"By 1966, the American escalation of the war in neighboring Vietnam began to have a destabilizing effect on Cambodia. North Vietnamese and National Liberation Front (NLF) forces, made up of Vietnamese Communist guerrillas, established logistical bases and supply routes in Cambodia. While Sihanouk attempted to keep his country out of the Vietnam War, his political repression increasingly drove veterans of Cambodia’s anti-French struggle back into dissidence, where Pol Pot’s CPK drew them into its plans for rebellion. The CPK launched a revolt against Sihanouk in 1967. Sihanouk termed the rebels Khmer Rouge (French for “Red Khmers”), so-called after Cambodia’s predominant ethnic group, the Khmers. Communist insurgency campaigns continued until the Khmer Rouge took control of the government in 1975.

"In 1969, embroiled in Vietnam, the United States began a secret B-52 bombardment of Cambodia in an effort to knock out strongholds of the North Vietnamese and NLF. A year later Sihanouk was overthrown by U.S.-backed General Lon Nol. The Vietnam War spilled across the border, and the conflict tore Cambodia apart for five years. During the secret bombing American planes dropped 490,000 metric tons (540,000 tons) of bombs, killing about 100,000 Khmer peasants by August 1973, when the bombardment ended (see Secret Bombing of Cambodia). Meanwhile, the Khmer Rouge, aided by Sihanouk and the North Vietnamese, who did not want a pro-U.S. Cambodian government, battled Lon Nol’s government for control of Cambodia.

"On April 17, 1975, the Khmer Rouge armies defeated the Lon Nol regime and took the capital, Phnom Penh, immediately dispersing almost all of its more than 2 million inhabitants to a life of hard agricultural labor in the countryside. Other cities and towns were also evacuated. The Khmer Rouge renamed the country Democratic Kâmpŭchéa (DK), and for the next four years the regime, headed by Pol Pot as prime minister and other members of the Standing Committee of the CPK Central Committee, terrorized the population. Almost 1.7 million Cambodians were killed, including members of minority and religious groups, people suspected of disagreeing with the party, intellectuals, merchants, and bureaucrats. Millions of other Cambodians were forcibly relocated, deprived of food, tortured, or sent into forced labor. Of about 425,000 Chinese Cambodians, only about half survived the Khmer Rouge regime. While most of about 450,000 Vietnamese Cambodians had been expelled by the Lon Nol regime, more were driven out by the Khmer Rouge; the rest were tracked down and murdered. Of about 250,000 Muslim Chams (an ethnic group inhabiting the rural areas of Cambodia) in 1975, 90,000 were massacred, and the survivors were dispersed. By 1979, 15 percent of the rural Khmer population and 25 percent of the urban Khmer population had perished. The most horrific slaughter took place during the second half of 1978 in a purge of the Eastern Zone on the Vietnam border, where resistance to the Khmer Rouge was strong. At least 250,000 people were killed in the worst single massacre of the Khmer Rouge period. Religion in Cambodia was also affected by the Khmer Rouge regime. Buddhism was completely suppressed from 1975 to 1979; many monks were defrocked and sent into forced labor, while others were killed. The Khmer Rouge also attacked the neighboring countries of Vietnam, Thailand, and Laos in an attempt to reclaim territories lost by Cambodia many centuries before.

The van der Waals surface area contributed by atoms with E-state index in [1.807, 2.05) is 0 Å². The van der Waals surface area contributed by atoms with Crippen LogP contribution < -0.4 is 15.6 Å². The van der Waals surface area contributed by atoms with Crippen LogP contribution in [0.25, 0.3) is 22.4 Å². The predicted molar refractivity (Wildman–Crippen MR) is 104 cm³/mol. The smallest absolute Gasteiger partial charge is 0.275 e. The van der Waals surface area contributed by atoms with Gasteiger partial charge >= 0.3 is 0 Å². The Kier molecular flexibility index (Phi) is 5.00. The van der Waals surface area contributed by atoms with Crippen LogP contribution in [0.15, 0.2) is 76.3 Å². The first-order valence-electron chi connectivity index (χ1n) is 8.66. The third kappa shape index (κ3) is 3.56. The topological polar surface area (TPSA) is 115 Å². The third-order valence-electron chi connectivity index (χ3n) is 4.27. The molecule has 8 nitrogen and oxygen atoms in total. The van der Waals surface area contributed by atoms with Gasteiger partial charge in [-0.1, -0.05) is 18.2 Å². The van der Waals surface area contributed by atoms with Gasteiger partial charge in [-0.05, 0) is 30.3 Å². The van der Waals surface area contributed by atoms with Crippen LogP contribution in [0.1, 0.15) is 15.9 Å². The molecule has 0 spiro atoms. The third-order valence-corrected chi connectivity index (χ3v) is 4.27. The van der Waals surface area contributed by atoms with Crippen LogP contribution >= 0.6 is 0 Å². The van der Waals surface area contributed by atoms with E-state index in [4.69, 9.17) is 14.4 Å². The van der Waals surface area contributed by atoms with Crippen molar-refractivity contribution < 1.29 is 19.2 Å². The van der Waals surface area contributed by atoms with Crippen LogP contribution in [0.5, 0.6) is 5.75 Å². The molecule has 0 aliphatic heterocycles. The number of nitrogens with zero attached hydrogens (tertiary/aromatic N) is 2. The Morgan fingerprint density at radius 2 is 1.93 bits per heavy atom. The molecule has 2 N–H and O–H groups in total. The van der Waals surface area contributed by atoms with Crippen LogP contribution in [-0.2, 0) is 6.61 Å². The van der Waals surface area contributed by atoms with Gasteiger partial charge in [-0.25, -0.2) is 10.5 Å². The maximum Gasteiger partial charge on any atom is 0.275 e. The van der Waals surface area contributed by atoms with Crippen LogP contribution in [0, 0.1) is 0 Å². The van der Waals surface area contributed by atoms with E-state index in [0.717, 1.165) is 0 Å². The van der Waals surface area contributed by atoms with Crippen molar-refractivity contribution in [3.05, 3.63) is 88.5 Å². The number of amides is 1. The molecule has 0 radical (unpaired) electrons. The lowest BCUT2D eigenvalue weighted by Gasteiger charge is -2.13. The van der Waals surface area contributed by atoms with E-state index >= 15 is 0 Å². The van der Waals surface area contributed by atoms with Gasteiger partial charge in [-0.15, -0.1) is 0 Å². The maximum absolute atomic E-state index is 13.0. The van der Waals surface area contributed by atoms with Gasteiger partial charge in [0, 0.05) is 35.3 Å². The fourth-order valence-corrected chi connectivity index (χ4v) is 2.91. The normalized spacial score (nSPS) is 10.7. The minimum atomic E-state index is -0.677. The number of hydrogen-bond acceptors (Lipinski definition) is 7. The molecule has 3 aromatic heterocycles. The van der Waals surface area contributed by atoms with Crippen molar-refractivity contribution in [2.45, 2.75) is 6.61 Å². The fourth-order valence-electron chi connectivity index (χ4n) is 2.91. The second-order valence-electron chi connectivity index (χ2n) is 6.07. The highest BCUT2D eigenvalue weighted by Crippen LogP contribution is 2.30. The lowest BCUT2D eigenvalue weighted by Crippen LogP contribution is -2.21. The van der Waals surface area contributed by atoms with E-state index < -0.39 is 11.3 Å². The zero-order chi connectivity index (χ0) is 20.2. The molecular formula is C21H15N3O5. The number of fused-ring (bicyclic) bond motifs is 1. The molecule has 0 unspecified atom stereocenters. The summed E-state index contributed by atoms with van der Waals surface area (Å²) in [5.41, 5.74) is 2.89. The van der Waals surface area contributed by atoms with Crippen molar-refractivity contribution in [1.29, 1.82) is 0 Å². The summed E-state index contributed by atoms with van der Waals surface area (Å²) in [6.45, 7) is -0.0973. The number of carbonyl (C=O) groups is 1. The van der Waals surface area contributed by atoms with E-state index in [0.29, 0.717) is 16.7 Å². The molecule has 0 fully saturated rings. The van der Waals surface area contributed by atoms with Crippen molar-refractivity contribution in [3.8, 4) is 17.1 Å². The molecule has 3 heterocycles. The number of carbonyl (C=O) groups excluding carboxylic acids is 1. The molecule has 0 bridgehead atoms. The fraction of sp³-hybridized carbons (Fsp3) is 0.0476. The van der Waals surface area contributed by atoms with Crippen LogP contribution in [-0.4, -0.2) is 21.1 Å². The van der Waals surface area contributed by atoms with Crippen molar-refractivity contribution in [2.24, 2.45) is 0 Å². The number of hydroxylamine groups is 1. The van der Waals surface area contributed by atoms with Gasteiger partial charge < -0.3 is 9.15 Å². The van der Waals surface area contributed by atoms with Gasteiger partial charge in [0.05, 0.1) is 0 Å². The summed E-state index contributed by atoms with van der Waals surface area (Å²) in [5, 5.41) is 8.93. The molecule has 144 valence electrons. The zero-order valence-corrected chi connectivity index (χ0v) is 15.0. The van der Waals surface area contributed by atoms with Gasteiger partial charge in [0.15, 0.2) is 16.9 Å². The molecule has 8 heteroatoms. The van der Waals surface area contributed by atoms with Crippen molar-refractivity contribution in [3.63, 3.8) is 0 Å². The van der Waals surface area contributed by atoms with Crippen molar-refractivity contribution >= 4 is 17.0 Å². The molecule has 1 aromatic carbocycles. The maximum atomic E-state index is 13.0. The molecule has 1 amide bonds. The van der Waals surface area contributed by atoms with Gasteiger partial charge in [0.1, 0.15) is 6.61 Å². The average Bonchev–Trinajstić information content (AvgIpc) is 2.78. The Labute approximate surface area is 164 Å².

"When a faction of Khmer Communists rebelled in the Eastern Zone in May 1978, Pol Pot’s armies were unable to quickly crush them. Fighting continued until January 1979, when a Vietnamese invasion swept the Khmer Rouge from power. Vietnam installed surviving Khmer defectors at the head of a new government. The Khmer Rouge army retreated to the Thai-Cambodian border, and with the help of countries such as Thailand and China that opposed Vietnamese domination of Cambodia, waged a long guerrilla war to retake power. Throughout the 1980s the Khmer Rouge’s Democratic Kâmpŭchéa retained international recognition as Cambodia’s government, and occupied Cambodia’s seat in the General Assembly of the United Nations (UN). However, the Khmer Rouge became increasingly marginal in Cambodian politics during the 1990s. In 1989 Vietnam withdrew from Cambodia, and in 1991 Cambodia’s warring factions signed a peace treaty, which the Khmer Rouge later repudiated. After Cambodian elections were held in 1993, no foreign countries continued to recognize DK as Cambodia’s legal government. The DK lost its UN seat as well as most of its sources of international aid. In 1996 Ieng Sary, one of the Khmer Rouge's top leaders, left the group with a few thousand soldiers and received amnesty from the Cambodian government. Changing its name to the National Solidarity Party in 1997, the Khmer Rouge denounced Pol Pot in a show trial and placed him under house arrest. Pol Pot died in April 1998, shortly before the Cambodian government asserted that its troops had captured the remaining Khmer Rouge forces. In May the government declared its intent to bring remaining Khmer Rouge leaders to trial for crimes against humanity."


Contributed By:
Ben Kiernan

Microsoft ® Encarta ® Encyclopedia 2004. © 1993-2003 Microsoft Corporation. All rights reserved.

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Already starting to get ready for another hurricane season in Florida. Starts in June. Not sure how it will effect my real estate work. Tough business right now. So I enjoy taking a break and seeing what other people are up to. Enjoyed visiting your blog. Visit my site if you have a chance.

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Surf's up. Gotta get back to my own real estate sites. Thanks for letting me end the trip with a good read at your blog. Enjoyed it. Visit my site if you have a chance. you have a chance.